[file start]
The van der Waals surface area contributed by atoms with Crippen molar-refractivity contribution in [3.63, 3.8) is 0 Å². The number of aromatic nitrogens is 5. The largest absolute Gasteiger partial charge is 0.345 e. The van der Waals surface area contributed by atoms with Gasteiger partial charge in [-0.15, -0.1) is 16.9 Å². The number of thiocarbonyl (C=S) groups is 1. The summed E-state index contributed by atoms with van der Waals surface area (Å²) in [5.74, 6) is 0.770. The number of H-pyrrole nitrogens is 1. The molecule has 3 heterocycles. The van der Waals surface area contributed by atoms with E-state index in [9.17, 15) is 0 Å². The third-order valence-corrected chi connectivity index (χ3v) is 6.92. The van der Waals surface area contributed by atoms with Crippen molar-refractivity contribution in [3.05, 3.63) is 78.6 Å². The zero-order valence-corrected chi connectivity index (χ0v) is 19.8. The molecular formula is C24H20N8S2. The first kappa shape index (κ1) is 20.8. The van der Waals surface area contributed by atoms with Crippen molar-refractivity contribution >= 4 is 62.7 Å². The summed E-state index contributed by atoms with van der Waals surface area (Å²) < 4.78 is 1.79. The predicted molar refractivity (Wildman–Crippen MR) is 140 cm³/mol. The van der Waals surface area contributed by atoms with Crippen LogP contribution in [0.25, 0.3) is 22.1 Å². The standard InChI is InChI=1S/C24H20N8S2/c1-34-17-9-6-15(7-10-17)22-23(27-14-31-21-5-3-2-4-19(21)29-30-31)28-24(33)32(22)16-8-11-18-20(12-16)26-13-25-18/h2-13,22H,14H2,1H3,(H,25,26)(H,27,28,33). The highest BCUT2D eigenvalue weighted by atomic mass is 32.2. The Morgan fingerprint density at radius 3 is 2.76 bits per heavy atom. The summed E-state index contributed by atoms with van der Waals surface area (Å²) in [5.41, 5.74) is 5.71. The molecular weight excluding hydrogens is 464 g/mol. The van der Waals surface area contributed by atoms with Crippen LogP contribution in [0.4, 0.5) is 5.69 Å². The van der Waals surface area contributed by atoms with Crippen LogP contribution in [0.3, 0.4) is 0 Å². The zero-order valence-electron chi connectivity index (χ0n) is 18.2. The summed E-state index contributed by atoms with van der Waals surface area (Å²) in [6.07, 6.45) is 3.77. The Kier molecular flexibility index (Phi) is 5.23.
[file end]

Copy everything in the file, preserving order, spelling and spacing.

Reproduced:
The van der Waals surface area contributed by atoms with Crippen molar-refractivity contribution in [3.63, 3.8) is 0 Å². The number of aromatic nitrogens is 5. The largest absolute Gasteiger partial charge is 0.345 e. The van der Waals surface area contributed by atoms with Gasteiger partial charge in [-0.15, -0.1) is 16.9 Å². The number of thiocarbonyl (C=S) groups is 1. The summed E-state index contributed by atoms with van der Waals surface area (Å²) in [5.74, 6) is 0.770. The number of H-pyrrole nitrogens is 1. The molecule has 3 heterocycles. The van der Waals surface area contributed by atoms with E-state index in [9.17, 15) is 0 Å². The third-order valence-corrected chi connectivity index (χ3v) is 6.92. The van der Waals surface area contributed by atoms with Crippen molar-refractivity contribution in [3.05, 3.63) is 78.6 Å². The zero-order valence-corrected chi connectivity index (χ0v) is 19.8. The molecular formula is C24H20N8S2. The first kappa shape index (κ1) is 20.8. The van der Waals surface area contributed by atoms with Crippen molar-refractivity contribution >= 4 is 62.7 Å². The summed E-state index contributed by atoms with van der Waals surface area (Å²) < 4.78 is 1.79. The predicted molar refractivity (Wildman–Crippen MR) is 140 cm³/mol. The van der Waals surface area contributed by atoms with Crippen LogP contribution in [0.25, 0.3) is 22.1 Å². The standard InChI is InChI=1S/C24H20N8S2/c1-34-17-9-6-15(7-10-17)22-23(27-14-31-21-5-3-2-4-19(21)29-30-31)28-24(33)32(22)16-8-11-18-20(12-16)26-13-25-18/h2-13,22H,14H2,1H3,(H,25,26)(H,27,28,33). The highest BCUT2D eigenvalue weighted by atomic mass is 32.2. The Morgan fingerprint density at radius 3 is 2.76 bits per heavy atom. The summed E-state index contributed by atoms with van der Waals surface area (Å²) in [5.41, 5.74) is 5.71. The molecular weight excluding hydrogens is 464 g/mol. The van der Waals surface area contributed by atoms with Crippen LogP contribution in [0.4, 0.5) is 5.69 Å². The van der Waals surface area contributed by atoms with Crippen LogP contribution in [0.3, 0.4) is 0 Å². The zero-order valence-electron chi connectivity index (χ0n) is 18.2. The summed E-state index contributed by atoms with van der Waals surface area (Å²) in [6.07, 6.45) is 3.77. The Kier molecular flexibility index (Phi) is 5.23.